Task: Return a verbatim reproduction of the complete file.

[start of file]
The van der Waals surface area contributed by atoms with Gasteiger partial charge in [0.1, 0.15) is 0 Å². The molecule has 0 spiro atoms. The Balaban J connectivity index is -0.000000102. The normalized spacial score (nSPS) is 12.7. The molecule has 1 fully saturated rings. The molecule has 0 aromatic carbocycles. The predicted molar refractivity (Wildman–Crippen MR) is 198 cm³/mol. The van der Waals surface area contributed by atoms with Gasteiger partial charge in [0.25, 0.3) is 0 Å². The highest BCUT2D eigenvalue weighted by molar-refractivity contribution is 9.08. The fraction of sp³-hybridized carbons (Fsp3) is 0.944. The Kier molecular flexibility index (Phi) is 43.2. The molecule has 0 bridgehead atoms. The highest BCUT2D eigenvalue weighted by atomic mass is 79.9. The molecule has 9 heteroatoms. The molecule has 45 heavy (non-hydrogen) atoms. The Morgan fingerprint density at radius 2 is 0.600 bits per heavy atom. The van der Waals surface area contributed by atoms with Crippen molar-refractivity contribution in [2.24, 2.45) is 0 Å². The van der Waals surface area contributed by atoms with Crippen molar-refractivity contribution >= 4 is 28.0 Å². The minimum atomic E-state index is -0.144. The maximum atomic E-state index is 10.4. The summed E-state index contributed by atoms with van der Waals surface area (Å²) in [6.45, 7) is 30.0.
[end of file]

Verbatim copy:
The van der Waals surface area contributed by atoms with Gasteiger partial charge in [0.1, 0.15) is 0 Å². The molecule has 0 spiro atoms. The Balaban J connectivity index is -0.000000102. The normalized spacial score (nSPS) is 12.7. The molecule has 1 fully saturated rings. The molecule has 0 aromatic carbocycles. The predicted molar refractivity (Wildman–Crippen MR) is 198 cm³/mol. The van der Waals surface area contributed by atoms with Gasteiger partial charge in [0.25, 0.3) is 0 Å². The highest BCUT2D eigenvalue weighted by molar-refractivity contribution is 9.08. The fraction of sp³-hybridized carbons (Fsp3) is 0.944. The Kier molecular flexibility index (Phi) is 43.2. The molecule has 0 bridgehead atoms. The highest BCUT2D eigenvalue weighted by atomic mass is 79.9. The molecule has 9 heteroatoms. The molecule has 45 heavy (non-hydrogen) atoms. The Morgan fingerprint density at radius 2 is 0.600 bits per heavy atom. The van der Waals surface area contributed by atoms with Crippen molar-refractivity contribution in [2.24, 2.45) is 0 Å². The van der Waals surface area contributed by atoms with Crippen molar-refractivity contribution >= 4 is 28.0 Å². The minimum atomic E-state index is -0.144. The maximum atomic E-state index is 10.4. The summed E-state index contributed by atoms with van der Waals surface area (Å²) in [6.45, 7) is 30.0.